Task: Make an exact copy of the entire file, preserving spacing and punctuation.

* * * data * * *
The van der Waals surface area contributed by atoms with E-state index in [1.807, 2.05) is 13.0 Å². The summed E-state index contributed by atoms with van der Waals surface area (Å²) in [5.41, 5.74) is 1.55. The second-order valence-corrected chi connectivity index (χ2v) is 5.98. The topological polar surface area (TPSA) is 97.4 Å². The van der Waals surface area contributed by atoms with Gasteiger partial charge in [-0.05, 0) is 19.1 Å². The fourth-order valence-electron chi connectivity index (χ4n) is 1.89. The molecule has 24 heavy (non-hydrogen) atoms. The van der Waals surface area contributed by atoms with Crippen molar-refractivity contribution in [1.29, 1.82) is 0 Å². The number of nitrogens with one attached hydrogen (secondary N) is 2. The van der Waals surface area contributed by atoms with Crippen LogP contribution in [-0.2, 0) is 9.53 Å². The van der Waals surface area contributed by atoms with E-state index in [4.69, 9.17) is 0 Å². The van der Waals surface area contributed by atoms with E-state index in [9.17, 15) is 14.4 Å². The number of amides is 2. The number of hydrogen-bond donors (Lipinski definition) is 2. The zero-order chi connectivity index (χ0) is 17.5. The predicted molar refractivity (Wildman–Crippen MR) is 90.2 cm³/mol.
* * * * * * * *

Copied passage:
The van der Waals surface area contributed by atoms with E-state index in [1.807, 2.05) is 13.0 Å². The summed E-state index contributed by atoms with van der Waals surface area (Å²) in [5.41, 5.74) is 1.55. The second-order valence-corrected chi connectivity index (χ2v) is 5.98. The topological polar surface area (TPSA) is 97.4 Å². The van der Waals surface area contributed by atoms with Gasteiger partial charge in [-0.05, 0) is 19.1 Å². The fourth-order valence-electron chi connectivity index (χ4n) is 1.89. The molecule has 24 heavy (non-hydrogen) atoms. The van der Waals surface area contributed by atoms with Crippen molar-refractivity contribution in [1.29, 1.82) is 0 Å². The number of nitrogens with one attached hydrogen (secondary N) is 2. The van der Waals surface area contributed by atoms with Crippen LogP contribution in [-0.2, 0) is 9.53 Å². The van der Waals surface area contributed by atoms with E-state index in [4.69, 9.17) is 0 Å². The van der Waals surface area contributed by atoms with E-state index in [9.17, 15) is 14.4 Å². The number of amides is 2. The number of hydrogen-bond donors (Lipinski definition) is 2. The zero-order chi connectivity index (χ0) is 17.5. The predicted molar refractivity (Wildman–Crippen MR) is 90.2 cm³/mol.